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Science Projects or Science Experiments: Grades 5 & 6

Kidney and the Urinary System

The Urinary System
The urinary system is concerned with the formation and elimination of urine. In an adult, more than 2,500 pints of blood passes through the kidneys each day. Blood enters via the renal arteries and is filtered to remove most of the waste products of metabolism. Seven pints of filtrate are produced every hour. Purified blood returns to the body circulation via the renal veins.
The filtering process is carried out by more than two million tiny kidney units, or nephrons, which produce a highly concentrated solution of chemicals known as urine, which is harmful to the body if allowed to remain. Urine flows from the nephrons, first into the funnel-shaped renal pelvis and then into the ureter. Waves of muscular contraction passing down the ureters push the urine into the bladder. With continuous filling, the bladder, a muscular bag, expands until it holds about one pint of fluid. A circular band of muscle around the neck of the bladder, the sphincter, controls the release of urine from the body.

The Urinary System
This program provides a description of the urinary system. It discusses the role of the kidneys, ureters, bladder, and urethra
Anatomy of a Kidney This cross section of a kidney, almost three times life-size, shows its blood supply and one of the filter tubules, a nephron, highly magnified. The nephron is a highly specialized coiled tubule measuring up to one inch in length. There are more than one million nephrons in each kidney. They function as the kidney's filter units. The kidneys filter unwanted materials from the blood and regulate the levels of water and chemicals in the body.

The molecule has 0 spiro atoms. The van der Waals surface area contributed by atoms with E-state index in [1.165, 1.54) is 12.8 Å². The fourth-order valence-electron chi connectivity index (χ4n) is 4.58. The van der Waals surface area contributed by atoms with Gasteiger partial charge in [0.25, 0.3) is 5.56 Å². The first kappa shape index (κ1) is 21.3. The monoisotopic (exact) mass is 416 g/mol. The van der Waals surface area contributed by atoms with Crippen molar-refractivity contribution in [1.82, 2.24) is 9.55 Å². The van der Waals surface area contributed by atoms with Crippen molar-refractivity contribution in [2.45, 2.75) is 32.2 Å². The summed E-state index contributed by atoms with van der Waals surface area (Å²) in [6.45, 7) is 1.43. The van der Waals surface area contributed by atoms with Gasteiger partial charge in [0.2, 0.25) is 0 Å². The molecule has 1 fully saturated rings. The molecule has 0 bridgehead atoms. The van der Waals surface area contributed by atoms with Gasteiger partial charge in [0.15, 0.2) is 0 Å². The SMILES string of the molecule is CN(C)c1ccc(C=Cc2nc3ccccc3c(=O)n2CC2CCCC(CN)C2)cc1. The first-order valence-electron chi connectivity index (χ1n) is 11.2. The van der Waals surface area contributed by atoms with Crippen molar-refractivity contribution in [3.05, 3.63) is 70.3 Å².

As blood flows through a glomerular tuft, a tight knot of blood capillaries from which water and chemicals filter into the nephrons, fluid is forced into the Bowman's capsule. The Bowman's capsule, the expanded beginning of the tubule, acts as the nephron's collecting cup for fluid filtering from the blood. The filtrate then flows along the coiled tubule. Further waste material is secreted directly into the nephron tubule. At the same time, reaabsorption of essential chemicals into the capillaries takes place. The loop of Henle, the central region of the nephron, acts as the primary reabsorption area.
Urine, the yellowish liquid remaining, passes from the nephron-collecting ducts into the renal pelvis, which lies at the core of the kidney and acts as a funnel to conduct the liquid into the ureter. Through the ureters, the urine is conducted away from the kidney and emptied into the bladder The cortex, or the outer region of the kidney, houses the glomreulus of each nephron. The medulla, or the inner region of the kidney, contains the loops of Henle and the collecting ducts.


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